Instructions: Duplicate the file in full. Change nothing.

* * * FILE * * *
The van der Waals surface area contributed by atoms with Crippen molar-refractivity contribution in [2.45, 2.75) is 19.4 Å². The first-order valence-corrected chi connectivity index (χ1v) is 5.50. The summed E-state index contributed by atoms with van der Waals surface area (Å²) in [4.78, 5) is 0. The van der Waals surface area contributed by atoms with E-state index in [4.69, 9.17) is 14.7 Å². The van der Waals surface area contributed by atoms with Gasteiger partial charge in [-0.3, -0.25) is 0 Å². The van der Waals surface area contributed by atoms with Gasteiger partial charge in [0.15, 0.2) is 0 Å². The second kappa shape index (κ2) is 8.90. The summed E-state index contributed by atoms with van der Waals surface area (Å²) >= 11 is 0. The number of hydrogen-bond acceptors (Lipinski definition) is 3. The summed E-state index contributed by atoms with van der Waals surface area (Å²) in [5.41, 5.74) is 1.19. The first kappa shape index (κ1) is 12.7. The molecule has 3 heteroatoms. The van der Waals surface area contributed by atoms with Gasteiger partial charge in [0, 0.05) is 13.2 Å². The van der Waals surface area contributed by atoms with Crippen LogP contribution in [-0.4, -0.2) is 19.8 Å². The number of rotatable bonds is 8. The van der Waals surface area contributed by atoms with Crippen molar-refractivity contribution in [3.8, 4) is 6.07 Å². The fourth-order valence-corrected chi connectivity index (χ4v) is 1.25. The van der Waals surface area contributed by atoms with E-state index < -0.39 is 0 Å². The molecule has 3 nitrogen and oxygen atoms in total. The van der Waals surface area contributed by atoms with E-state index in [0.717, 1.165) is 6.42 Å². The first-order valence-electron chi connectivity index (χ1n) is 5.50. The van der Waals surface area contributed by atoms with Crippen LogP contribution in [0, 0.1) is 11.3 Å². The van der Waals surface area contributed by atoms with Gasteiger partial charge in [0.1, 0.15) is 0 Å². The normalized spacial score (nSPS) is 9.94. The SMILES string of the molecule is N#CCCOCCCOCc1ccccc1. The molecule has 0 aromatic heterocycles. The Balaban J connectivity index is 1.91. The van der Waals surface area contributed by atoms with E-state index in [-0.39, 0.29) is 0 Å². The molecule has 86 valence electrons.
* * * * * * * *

The van der Waals surface area contributed by atoms with Crippen molar-refractivity contribution in [2.45, 2.75) is 19.4 Å². The first-order valence-corrected chi connectivity index (χ1v) is 5.50. The summed E-state index contributed by atoms with van der Waals surface area (Å²) in [4.78, 5) is 0. The van der Waals surface area contributed by atoms with E-state index in [4.69, 9.17) is 14.7 Å². The van der Waals surface area contributed by atoms with Gasteiger partial charge in [-0.3, -0.25) is 0 Å². The van der Waals surface area contributed by atoms with Gasteiger partial charge in [0.15, 0.2) is 0 Å². The second kappa shape index (κ2) is 8.90. The summed E-state index contributed by atoms with van der Waals surface area (Å²) >= 11 is 0. The number of hydrogen-bond acceptors (Lipinski definition) is 3. The summed E-state index contributed by atoms with van der Waals surface area (Å²) in [5.41, 5.74) is 1.19. The first kappa shape index (κ1) is 12.7. The molecule has 3 heteroatoms. The van der Waals surface area contributed by atoms with Gasteiger partial charge in [0, 0.05) is 13.2 Å². The van der Waals surface area contributed by atoms with Crippen LogP contribution in [-0.4, -0.2) is 19.8 Å². The number of rotatable bonds is 8. The van der Waals surface area contributed by atoms with Crippen molar-refractivity contribution in [3.8, 4) is 6.07 Å². The fourth-order valence-corrected chi connectivity index (χ4v) is 1.25. The van der Waals surface area contributed by atoms with E-state index < -0.39 is 0 Å². The molecule has 3 nitrogen and oxygen atoms in total. The van der Waals surface area contributed by atoms with E-state index in [0.717, 1.165) is 6.42 Å². The first-order valence-electron chi connectivity index (χ1n) is 5.50. The van der Waals surface area contributed by atoms with Crippen LogP contribution in [0, 0.1) is 11.3 Å². The van der Waals surface area contributed by atoms with Gasteiger partial charge in [0.1, 0.15) is 0 Å². The normalized spacial score (nSPS) is 9.94. The SMILES string of the molecule is N#CCCOCCCOCc1ccccc1. The molecule has 0 aromatic heterocycles. The Balaban J connectivity index is 1.91. The van der Waals surface area contributed by atoms with E-state index in [-0.39, 0.29) is 0 Å². The molecule has 86 valence electrons.